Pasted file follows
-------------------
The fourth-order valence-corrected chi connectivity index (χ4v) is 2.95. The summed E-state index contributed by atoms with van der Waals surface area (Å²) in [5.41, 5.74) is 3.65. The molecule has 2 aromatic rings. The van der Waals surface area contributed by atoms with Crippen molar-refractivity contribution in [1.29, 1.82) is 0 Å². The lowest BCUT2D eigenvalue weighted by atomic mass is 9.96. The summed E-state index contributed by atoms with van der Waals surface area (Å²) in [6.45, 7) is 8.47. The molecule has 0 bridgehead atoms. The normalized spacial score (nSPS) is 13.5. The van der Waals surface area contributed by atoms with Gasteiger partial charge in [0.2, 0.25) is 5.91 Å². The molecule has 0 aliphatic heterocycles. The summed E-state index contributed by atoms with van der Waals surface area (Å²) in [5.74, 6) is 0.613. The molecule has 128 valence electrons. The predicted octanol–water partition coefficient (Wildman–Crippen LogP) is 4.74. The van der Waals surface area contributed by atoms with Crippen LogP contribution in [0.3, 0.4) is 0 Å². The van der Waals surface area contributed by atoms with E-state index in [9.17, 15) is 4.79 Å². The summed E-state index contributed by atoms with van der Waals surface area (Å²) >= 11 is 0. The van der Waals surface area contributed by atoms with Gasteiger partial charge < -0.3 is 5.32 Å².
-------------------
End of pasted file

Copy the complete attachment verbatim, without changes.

The fourth-order valence-corrected chi connectivity index (χ4v) is 2.95. The summed E-state index contributed by atoms with van der Waals surface area (Å²) in [5.41, 5.74) is 3.65. The molecule has 2 aromatic rings. The van der Waals surface area contributed by atoms with Crippen molar-refractivity contribution in [1.29, 1.82) is 0 Å². The lowest BCUT2D eigenvalue weighted by atomic mass is 9.96. The summed E-state index contributed by atoms with van der Waals surface area (Å²) in [6.45, 7) is 8.47. The molecule has 0 bridgehead atoms. The normalized spacial score (nSPS) is 13.5. The van der Waals surface area contributed by atoms with Gasteiger partial charge in [0.2, 0.25) is 5.91 Å². The molecule has 0 aliphatic heterocycles. The summed E-state index contributed by atoms with van der Waals surface area (Å²) in [5.74, 6) is 0.613. The molecule has 128 valence electrons. The predicted octanol–water partition coefficient (Wildman–Crippen LogP) is 4.74. The van der Waals surface area contributed by atoms with Crippen LogP contribution in [0.3, 0.4) is 0 Å². The van der Waals surface area contributed by atoms with E-state index in [9.17, 15) is 4.79 Å². The summed E-state index contributed by atoms with van der Waals surface area (Å²) >= 11 is 0. The van der Waals surface area contributed by atoms with Gasteiger partial charge < -0.3 is 5.32 Å².